What's wrong with my understanding of how RNNs work?

Recently, I've been trying to derive the mathematics behind various Neural Network structures. I managed to derive the MLP and tested it to be on par with a Keras implementation (Using the MNIST dataset).

Moving on to RNNs, I assume that the only additional mathematics required is for the recurrent weight matrix $$R$$.

I take the convention $$x_{i}^{t}$$ to be the activation of the $$i$$th layer of neurons at time step $$t$$.

The following mathematics describes my network. Specifically, it describes the feedforward process.

$$x_{i}^{t}=f(x_{i-1}^{t}W_{i-1}+b_{i-1}+x_{i}^{t-1}R_{i})$$ $$z_{i}^{t}=x_{i-1}^{t}W_{i-1}+b_{i-1}+x_{i}^{t-1}R_{i},$$

where $$f$$ is some activation function.

For backpropagation, the gradients of $$W_{i}$$ and $$b_{i}$$ are the same as for MLP. There is only a need to calculate $$\frac{\partial L}{\partial R_{i}}$$, where $$L$$ is some loss function. For clarity, I did everything index-wise.

$$\frac{\partial L}{\partial R_{i}}=\begin{pmatrix} \frac{\partial L}{\partial R_{i}[0,0]} & \frac{\partial L}{\partial R_{i}[0,1]} & \dots\\ \frac{\partial L}{\partial R_{i}[1,0]} & \ddots\\ \vdots \end{pmatrix}$$

$$\frac{\partial L}{\partial R_{i}[j,k]}=\sum_{n}\left(\frac{\partial L}{\partial x_{i}^{t}[n]}\frac{\partial x_{i}^{t}[n]}{\partial R_{i}[j,k]}\right)$$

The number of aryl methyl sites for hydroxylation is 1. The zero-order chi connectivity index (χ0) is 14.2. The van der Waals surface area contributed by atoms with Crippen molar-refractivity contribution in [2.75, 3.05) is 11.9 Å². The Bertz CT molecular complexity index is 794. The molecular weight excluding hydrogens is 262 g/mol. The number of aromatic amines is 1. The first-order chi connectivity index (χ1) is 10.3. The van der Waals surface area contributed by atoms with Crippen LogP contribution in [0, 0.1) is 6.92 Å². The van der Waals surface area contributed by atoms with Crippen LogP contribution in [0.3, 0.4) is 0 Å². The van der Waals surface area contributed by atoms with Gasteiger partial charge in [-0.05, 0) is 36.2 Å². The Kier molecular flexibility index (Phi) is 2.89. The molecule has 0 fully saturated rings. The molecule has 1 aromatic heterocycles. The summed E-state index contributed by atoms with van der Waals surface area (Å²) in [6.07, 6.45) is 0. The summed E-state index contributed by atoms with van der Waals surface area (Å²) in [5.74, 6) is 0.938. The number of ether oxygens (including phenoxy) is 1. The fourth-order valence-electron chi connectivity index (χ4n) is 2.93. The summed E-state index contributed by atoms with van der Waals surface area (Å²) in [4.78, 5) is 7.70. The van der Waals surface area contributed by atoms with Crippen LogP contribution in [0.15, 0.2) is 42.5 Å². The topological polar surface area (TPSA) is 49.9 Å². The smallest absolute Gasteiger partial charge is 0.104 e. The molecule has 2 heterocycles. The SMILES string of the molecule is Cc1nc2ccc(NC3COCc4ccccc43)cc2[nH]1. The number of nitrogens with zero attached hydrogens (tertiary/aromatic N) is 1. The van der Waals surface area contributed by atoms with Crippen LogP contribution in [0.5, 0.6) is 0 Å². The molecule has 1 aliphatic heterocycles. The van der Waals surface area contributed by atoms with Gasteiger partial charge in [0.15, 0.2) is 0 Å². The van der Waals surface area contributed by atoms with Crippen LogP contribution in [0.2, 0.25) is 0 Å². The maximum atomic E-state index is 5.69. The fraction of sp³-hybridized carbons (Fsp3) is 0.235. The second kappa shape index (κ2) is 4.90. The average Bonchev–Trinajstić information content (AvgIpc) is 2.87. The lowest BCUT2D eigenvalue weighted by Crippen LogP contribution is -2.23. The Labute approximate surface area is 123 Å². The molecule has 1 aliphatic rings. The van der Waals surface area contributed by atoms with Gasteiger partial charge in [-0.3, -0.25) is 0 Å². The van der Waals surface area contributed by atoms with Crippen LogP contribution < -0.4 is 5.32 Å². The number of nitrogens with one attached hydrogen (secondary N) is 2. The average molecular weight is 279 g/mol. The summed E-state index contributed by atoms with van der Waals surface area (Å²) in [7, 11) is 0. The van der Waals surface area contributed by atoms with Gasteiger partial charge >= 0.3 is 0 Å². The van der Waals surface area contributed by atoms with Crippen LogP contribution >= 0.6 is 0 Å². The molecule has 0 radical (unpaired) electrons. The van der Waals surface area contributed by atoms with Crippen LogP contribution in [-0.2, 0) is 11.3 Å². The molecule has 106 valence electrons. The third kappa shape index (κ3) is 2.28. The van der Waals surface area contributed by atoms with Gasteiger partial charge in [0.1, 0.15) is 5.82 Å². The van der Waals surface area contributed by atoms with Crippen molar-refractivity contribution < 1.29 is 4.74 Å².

$$\frac{\partial L}{\partial x_{i}^{t}}$$ should have been calculated via the standard MLP procedure. That leaves $$\frac{\partial x_{i}^{t}[n]}{\partial R_{i}[j,k]}$$

$$x_{i}^{t}[n]=f(x_{i-1}^{t}W_{i-1}[:,n]+b_{i-1}[n]+x_{i}^{t-1}R_{i}[:,n])$$

$$\frac{\partial x_{i}^{t}[n]}{\partial R_{i}[j,k]}=f'(z_{i}^{t}[n])\left[\frac{\partial x_{i}^{t-1}}{\partial R_{i}[j,k]}R_{i}[:,n]+\delta_{n,k}x_{i}^{t-1}[j]\right]$$ Here, $$\frac{\partial x_{i}^{t-1}}{\partial R_{i}[j,k]}$$ should have been calculated at the time step before. It is the source of recurrence and is the term that blows up or decays to cause exploding/vanishing gradients. The training set is then fed into the network one by one and gradients are updated at every time step. I was fairly confident in this derivation but no one online seems to derive BPTT this way. I tried implementing this and testing it on the XOR training set like the original paper by Elman did, but it showed no improvement over just using my MLP. Additionally, a Keras implementation of a similar architecture handily beats my own implementation.

Is there something wrong with my derivation? It seems pretty intuitive to me but I find it very unsettling that I can't find another person online who does it this way. Or perhaps there's something fundamentally wrong about my understanding of how RNNs work?